Asian Five Nations Logo

Asian Five Nations (2008–14)Edit

In 2008, the ARFU merged the Rugby Championship and Rugby Series into the Asian Five Nations. The competition became an annual championship and a promotion-relegation format was introduced. The winner of Division 2 replaced the loser of Division 1, and the winner of Division 1 replaced the loser of the Five Nations. For its inaugural years, no Division 3 took place, though several regional divisions were implemented across Asia. During the time of this competition, the main Five Nations division was dominated by Japan, South Korea and Hong Kong; the only three teams never to have been relegated to a lower division.

Asia Rugby Championship (2015 onward)Edit

The competition was revamped again for the 2015 season as the Asia Rugby Championship. Under the new format, the top three teams formed a Tri nations division. A promotion-relegation challenge was instituted whereby the Division 1 winner had to defeat the Tri nations third place-getter to gain promotion for the next season.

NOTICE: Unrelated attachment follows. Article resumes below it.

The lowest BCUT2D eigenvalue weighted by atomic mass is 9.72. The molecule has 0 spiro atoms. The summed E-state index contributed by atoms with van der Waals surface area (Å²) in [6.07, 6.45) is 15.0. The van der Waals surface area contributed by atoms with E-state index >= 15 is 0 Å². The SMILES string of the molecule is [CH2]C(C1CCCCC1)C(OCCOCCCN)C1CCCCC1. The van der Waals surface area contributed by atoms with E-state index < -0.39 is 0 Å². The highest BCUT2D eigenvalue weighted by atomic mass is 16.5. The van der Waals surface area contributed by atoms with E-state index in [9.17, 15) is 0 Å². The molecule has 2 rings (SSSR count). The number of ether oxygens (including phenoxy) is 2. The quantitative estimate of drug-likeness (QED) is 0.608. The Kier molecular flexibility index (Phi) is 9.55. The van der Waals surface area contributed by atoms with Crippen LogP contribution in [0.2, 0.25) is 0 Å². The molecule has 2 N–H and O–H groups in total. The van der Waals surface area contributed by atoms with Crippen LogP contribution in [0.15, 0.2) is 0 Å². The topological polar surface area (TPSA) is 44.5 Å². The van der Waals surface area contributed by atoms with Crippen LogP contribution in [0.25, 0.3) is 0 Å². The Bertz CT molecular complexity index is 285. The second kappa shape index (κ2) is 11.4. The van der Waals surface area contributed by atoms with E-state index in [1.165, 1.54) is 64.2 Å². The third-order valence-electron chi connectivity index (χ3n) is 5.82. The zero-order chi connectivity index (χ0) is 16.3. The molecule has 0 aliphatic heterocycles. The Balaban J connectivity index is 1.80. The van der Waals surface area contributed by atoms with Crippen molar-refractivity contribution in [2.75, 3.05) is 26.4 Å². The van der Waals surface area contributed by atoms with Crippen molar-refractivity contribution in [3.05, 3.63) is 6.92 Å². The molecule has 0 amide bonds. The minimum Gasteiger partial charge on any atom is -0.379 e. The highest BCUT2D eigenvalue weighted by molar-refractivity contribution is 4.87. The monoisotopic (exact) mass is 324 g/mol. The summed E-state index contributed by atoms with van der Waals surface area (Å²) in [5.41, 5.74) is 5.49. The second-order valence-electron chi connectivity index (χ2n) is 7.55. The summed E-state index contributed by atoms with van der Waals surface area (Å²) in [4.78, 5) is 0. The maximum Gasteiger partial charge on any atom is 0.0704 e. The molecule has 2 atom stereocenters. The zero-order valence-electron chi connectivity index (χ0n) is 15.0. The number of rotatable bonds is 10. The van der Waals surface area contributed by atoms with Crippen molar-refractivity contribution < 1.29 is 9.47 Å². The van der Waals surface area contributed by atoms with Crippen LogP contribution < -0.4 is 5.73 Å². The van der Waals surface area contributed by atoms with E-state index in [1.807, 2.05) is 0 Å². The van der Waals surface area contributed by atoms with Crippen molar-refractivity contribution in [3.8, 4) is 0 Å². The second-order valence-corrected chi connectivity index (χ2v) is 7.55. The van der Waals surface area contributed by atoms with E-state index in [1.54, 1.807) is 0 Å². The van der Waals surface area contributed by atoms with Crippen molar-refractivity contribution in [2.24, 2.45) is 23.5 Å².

FormatEdit

The current format sees the competition separated into various divisions, with a promotion and relegation format operated into each division. However, this only applies to Division 1 through 3, as the loser of the Tri Nations Division will play a play-off match against the winner of Division 1 to determine the third Tri Nations team for the following year. Where as the winners of Division 2 will automatically replace the loser of Division 1, and the two bottom placed teams in Division 2 will both be relegated down to one of the three regions in Division 3; West, East or South Central. Each of the three regions are made up three teams, and as of 2015, only the winners of the South Central and East divisions can be promoted to Division 2. This is because, the teams competing in the West region, are not considered as full members by World Rugby.